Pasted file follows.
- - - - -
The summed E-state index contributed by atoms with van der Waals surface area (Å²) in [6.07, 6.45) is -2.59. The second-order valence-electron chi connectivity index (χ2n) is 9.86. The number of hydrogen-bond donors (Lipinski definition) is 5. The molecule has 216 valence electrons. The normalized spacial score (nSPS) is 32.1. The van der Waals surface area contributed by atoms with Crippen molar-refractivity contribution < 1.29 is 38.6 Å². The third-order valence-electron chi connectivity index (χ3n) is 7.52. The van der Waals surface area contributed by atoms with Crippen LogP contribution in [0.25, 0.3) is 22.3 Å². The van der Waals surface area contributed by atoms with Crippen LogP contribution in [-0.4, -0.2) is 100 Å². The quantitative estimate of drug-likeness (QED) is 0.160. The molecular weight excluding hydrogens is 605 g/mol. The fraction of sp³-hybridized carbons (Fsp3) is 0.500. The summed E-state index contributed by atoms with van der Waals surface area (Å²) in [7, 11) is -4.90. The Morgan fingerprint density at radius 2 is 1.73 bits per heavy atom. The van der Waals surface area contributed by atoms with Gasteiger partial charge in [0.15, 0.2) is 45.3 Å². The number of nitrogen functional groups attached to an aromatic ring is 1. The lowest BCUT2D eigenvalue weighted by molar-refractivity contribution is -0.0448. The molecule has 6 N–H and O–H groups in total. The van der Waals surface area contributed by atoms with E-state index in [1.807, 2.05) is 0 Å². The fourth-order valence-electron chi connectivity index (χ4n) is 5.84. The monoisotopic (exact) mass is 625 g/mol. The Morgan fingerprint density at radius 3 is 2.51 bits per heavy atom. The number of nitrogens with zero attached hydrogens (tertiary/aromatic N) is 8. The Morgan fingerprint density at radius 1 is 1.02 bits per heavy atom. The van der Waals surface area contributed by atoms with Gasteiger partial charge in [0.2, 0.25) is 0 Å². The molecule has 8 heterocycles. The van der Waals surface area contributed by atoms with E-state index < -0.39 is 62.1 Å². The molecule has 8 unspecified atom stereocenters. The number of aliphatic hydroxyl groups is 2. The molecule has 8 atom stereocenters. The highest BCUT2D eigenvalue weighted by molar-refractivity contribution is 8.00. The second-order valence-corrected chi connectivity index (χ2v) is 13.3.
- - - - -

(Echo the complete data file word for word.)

The summed E-state index contributed by atoms with van der Waals surface area (Å²) in [6.07, 6.45) is -2.59. The second-order valence-electron chi connectivity index (χ2n) is 9.86. The number of hydrogen-bond donors (Lipinski definition) is 5. The molecule has 216 valence electrons. The normalized spacial score (nSPS) is 32.1. The van der Waals surface area contributed by atoms with Crippen molar-refractivity contribution < 1.29 is 38.6 Å². The third-order valence-electron chi connectivity index (χ3n) is 7.52. The van der Waals surface area contributed by atoms with Crippen LogP contribution in [0.25, 0.3) is 22.3 Å². The van der Waals surface area contributed by atoms with Crippen LogP contribution in [-0.4, -0.2) is 100 Å². The quantitative estimate of drug-likeness (QED) is 0.160. The molecular weight excluding hydrogens is 605 g/mol. The fraction of sp³-hybridized carbons (Fsp3) is 0.500. The summed E-state index contributed by atoms with van der Waals surface area (Å²) in [7, 11) is -4.90. The Morgan fingerprint density at radius 2 is 1.73 bits per heavy atom. The van der Waals surface area contributed by atoms with Gasteiger partial charge in [0.15, 0.2) is 45.3 Å². The number of nitrogen functional groups attached to an aromatic ring is 1. The lowest BCUT2D eigenvalue weighted by molar-refractivity contribution is -0.0448. The molecule has 6 N–H and O–H groups in total. The van der Waals surface area contributed by atoms with E-state index in [1.807, 2.05) is 0 Å². The fourth-order valence-electron chi connectivity index (χ4n) is 5.84. The monoisotopic (exact) mass is 625 g/mol. The Morgan fingerprint density at radius 3 is 2.51 bits per heavy atom. The number of nitrogens with zero attached hydrogens (tertiary/aromatic N) is 8. The Morgan fingerprint density at radius 1 is 1.02 bits per heavy atom. The van der Waals surface area contributed by atoms with Gasteiger partial charge in [0.2, 0.25) is 0 Å². The molecule has 8 heterocycles. The van der Waals surface area contributed by atoms with E-state index < -0.39 is 62.1 Å². The molecule has 8 unspecified atom stereocenters. The number of aliphatic hydroxyl groups is 2. The molecule has 8 atom stereocenters. The highest BCUT2D eigenvalue weighted by molar-refractivity contribution is 8.00. The second-order valence-corrected chi connectivity index (χ2v) is 13.3.